St. Paul has said, on rather good authority, that “the love of money is the root of all evils” (1 Tim 6:10).
This seems wrongheaded at first glance. Money appears to be able to solve many of our problems, to obtain for us almost every material thing we desire, and to make us feel secure and comfortable. Whether it is our paycheck and retirement plan, insurance payments, credit limits, rent and countless bills, or our daily bread on the table, how can we live for a single second without some form of money? Why not love something so beneficial? Possessing money seems as necessary as breathing.
True, it is easier to breathe easily when we don’t have to worry about our retirement, and when it will not break the bank if we break a leg tomorrow and need surgery. It feels wonderful when we can splurge on a special dinner, or travel without pinching pennies, or simply pay the rent without feeling squeezed. Money seems to satisfy all our most basic needs and all our desires.
But money cannot do this. It is not God. Money and possessions can, however, take the place of God in our lives, and in doing so can take away our eternal happiness. We think that if we just had more money, this would remove all our problems and we would be happy, forgetting that God is the only source of our happiness. We throw away our opportunity to love infinite Goodness for a few coins. We sell our birthright for a mess of pottage, for a single meal. “Why do you hunger for bread that will not satisfy?”
God knows all about us. Because He knew that money and possessions could take so large a role in human affairs, He gave us a great deal of financial advice. The advice He gave does not sound sensible at first—quite terrible in fact—and almost impossible to follow. Upon further examination, however, we find that it is not bad advice at all, since He is God and has a comprehensive plan including our deepest desires and what is best for us, what will make us ultimately happy.
Many of Jesus’ stories illustrate an appropriate attitude toward money.
He said to them, “Take heed, and beware of all covet-ousness; for a man’s life does not consist in the abundance of his possessions.” And he told them a parable, saying, “The land of a rich man brought forth plentifully; and he thought to himself, ‘What shall I do, for I have nowhere to store my crops?’ And he said, ‘I will do this: I will pull down my barns, and build larger ones; and there I will store all my grain and my goods. And I will say to my soul, Soul, you have ample goods laid up for many years; take your ease, eat, drink, be merry.’ But God said to him, ‘Fool! This night your soul is required of you; and the things you have prepared, whose will they be?’ So is he who lays up treasure for himself, and is not rich toward God. (Lk 12:15–21)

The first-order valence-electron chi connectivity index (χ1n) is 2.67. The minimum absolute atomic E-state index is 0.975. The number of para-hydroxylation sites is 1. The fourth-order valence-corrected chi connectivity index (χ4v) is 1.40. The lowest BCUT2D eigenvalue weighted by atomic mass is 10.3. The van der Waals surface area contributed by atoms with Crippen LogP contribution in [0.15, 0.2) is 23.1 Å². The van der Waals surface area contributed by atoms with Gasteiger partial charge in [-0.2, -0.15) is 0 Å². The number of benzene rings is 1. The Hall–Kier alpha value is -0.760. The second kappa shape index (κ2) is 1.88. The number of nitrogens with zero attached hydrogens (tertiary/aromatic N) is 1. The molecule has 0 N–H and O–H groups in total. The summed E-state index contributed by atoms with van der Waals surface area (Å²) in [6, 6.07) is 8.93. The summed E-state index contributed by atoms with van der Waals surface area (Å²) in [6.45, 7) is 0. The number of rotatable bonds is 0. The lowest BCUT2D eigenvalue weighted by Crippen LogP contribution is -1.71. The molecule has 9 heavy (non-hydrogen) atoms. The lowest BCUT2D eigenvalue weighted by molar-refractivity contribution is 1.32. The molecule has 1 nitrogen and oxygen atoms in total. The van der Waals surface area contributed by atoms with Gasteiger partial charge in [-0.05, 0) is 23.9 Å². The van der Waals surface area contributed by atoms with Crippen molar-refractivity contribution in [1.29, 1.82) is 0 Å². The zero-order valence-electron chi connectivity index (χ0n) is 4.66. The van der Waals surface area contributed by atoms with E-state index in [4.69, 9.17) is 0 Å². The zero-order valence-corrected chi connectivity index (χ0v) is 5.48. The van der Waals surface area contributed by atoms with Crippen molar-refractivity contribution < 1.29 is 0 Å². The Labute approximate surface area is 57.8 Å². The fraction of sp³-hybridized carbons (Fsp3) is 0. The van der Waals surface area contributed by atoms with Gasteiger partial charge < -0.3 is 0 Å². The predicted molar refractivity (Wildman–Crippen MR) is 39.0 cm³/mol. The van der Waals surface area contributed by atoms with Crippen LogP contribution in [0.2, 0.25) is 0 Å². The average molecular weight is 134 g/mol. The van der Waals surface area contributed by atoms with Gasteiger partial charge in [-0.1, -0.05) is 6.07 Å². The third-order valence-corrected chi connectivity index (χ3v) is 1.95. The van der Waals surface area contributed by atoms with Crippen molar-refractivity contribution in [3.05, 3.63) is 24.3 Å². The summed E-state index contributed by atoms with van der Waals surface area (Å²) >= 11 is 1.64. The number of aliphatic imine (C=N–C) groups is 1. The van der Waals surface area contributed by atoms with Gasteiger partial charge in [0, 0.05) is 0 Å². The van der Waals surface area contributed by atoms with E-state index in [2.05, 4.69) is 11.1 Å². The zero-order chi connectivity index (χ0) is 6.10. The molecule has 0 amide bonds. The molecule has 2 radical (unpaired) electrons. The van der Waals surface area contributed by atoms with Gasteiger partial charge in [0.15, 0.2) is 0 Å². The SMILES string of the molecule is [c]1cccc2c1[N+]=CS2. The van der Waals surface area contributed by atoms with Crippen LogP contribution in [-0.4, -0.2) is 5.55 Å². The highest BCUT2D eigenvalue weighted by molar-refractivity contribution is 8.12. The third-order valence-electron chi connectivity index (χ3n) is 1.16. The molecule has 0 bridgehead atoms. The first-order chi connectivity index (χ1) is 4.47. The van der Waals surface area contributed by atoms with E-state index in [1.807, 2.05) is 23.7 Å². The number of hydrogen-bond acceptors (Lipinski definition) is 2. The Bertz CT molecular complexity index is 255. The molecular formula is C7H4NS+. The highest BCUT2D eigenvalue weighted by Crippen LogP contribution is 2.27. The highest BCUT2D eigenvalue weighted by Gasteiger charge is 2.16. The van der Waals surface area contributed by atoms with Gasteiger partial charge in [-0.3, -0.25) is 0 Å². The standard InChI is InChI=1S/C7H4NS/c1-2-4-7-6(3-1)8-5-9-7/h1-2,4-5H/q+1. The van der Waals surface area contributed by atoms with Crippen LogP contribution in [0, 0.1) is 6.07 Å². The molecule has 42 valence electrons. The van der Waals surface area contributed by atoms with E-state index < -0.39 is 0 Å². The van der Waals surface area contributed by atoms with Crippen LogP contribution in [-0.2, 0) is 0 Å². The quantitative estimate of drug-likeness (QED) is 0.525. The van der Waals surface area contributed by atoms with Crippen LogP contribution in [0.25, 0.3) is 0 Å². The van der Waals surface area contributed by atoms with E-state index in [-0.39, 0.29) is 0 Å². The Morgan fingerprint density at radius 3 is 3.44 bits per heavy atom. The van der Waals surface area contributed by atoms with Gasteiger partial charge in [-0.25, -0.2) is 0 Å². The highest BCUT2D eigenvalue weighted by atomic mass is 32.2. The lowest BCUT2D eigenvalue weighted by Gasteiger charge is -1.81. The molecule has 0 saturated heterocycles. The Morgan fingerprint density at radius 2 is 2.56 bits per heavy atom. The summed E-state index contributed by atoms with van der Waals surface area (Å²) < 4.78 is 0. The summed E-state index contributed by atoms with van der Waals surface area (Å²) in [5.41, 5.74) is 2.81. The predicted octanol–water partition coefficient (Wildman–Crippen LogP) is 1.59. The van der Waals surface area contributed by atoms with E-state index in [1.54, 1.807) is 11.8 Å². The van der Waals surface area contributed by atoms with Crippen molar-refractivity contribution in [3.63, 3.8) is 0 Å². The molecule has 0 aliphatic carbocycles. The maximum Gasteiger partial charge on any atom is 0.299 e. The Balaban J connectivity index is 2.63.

We often see people whose possessions have taken over their lives, who think that their life is meaningful because of their belongings, and who cannot be parted from them.
Similarly, the righteous man who came to Jesus asking what he must do to gain eternal life went away sad because he was not able to let go of his possessions. Christ asked him to sell them all and follow Him, and he could not. It was then Christ pointed out to His Apostles the infamous line: “It is harder for a camel to go through the eye of a needle than for a rich man to enter the kingdom of heaven. . . . but with God all things are possible” (Mt 19:24, 26).
The disciples could not believe Jesus’ words. For them, and for anyone steeped in the Old Testament promises that wealth and prosperity would follow good behavior, the idea that wealth could get in the way of reaching heaven was shocking. Jesus says, no, if you follow me you will be poor and persecuted, slandered and killed. There is no health and wealth gospel in the New Testament.